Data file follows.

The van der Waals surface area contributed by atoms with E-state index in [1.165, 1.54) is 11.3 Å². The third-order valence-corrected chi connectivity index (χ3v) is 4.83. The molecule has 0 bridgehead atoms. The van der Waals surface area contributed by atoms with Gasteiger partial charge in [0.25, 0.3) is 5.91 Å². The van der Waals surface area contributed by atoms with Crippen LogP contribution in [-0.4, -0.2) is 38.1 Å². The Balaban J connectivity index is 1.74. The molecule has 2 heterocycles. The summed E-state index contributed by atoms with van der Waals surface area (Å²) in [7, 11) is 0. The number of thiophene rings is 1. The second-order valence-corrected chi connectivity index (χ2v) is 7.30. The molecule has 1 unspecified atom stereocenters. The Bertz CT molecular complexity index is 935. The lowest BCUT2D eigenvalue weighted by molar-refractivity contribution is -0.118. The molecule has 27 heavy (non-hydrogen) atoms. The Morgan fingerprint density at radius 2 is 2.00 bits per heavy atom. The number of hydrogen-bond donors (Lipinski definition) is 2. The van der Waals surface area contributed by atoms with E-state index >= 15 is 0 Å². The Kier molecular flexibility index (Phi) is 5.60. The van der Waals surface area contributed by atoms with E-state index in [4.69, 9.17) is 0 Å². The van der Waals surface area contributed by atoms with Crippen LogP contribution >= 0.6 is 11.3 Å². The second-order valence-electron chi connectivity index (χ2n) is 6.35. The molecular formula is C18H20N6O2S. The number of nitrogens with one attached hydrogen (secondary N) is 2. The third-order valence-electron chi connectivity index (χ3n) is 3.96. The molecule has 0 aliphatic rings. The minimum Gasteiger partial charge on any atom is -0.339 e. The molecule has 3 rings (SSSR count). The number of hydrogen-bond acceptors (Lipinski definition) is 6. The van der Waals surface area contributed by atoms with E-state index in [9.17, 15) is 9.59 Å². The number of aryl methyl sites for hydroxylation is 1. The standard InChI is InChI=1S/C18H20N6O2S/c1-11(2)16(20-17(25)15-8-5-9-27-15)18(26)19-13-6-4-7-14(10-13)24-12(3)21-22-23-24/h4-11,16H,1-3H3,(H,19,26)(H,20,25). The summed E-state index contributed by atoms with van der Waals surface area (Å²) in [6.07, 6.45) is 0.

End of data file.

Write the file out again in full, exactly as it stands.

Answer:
The van der Waals surface area contributed by atoms with E-state index in [1.165, 1.54) is 11.3 Å². The third-order valence-corrected chi connectivity index (χ3v) is 4.83. The molecule has 0 bridgehead atoms. The van der Waals surface area contributed by atoms with Gasteiger partial charge in [0.25, 0.3) is 5.91 Å². The van der Waals surface area contributed by atoms with Crippen LogP contribution in [-0.4, -0.2) is 38.1 Å². The Balaban J connectivity index is 1.74. The molecule has 2 heterocycles. The summed E-state index contributed by atoms with van der Waals surface area (Å²) in [7, 11) is 0. The number of thiophene rings is 1. The second-order valence-corrected chi connectivity index (χ2v) is 7.30. The molecule has 1 unspecified atom stereocenters. The Bertz CT molecular complexity index is 935. The lowest BCUT2D eigenvalue weighted by molar-refractivity contribution is -0.118. The molecule has 27 heavy (non-hydrogen) atoms. The Morgan fingerprint density at radius 2 is 2.00 bits per heavy atom. The number of hydrogen-bond donors (Lipinski definition) is 2. The van der Waals surface area contributed by atoms with E-state index >= 15 is 0 Å². The Kier molecular flexibility index (Phi) is 5.60. The van der Waals surface area contributed by atoms with E-state index in [4.69, 9.17) is 0 Å². The van der Waals surface area contributed by atoms with Crippen LogP contribution >= 0.6 is 11.3 Å². The second-order valence-electron chi connectivity index (χ2n) is 6.35. The molecular formula is C18H20N6O2S. The number of nitrogens with one attached hydrogen (secondary N) is 2. The third-order valence-electron chi connectivity index (χ3n) is 3.96. The molecule has 0 aliphatic rings. The minimum Gasteiger partial charge on any atom is -0.339 e. The molecule has 3 rings (SSSR count). The number of hydrogen-bond acceptors (Lipinski definition) is 6. The van der Waals surface area contributed by atoms with E-state index in [9.17, 15) is 9.59 Å². The number of aryl methyl sites for hydroxylation is 1. The standard InChI is InChI=1S/C18H20N6O2S/c1-11(2)16(20-17(25)15-8-5-9-27-15)18(26)19-13-6-4-7-14(10-13)24-12(3)21-22-23-24/h4-11,16H,1-3H3,(H,19,26)(H,20,25). The summed E-state index contributed by atoms with van der Waals surface area (Å²) in [6.07, 6.45) is 0.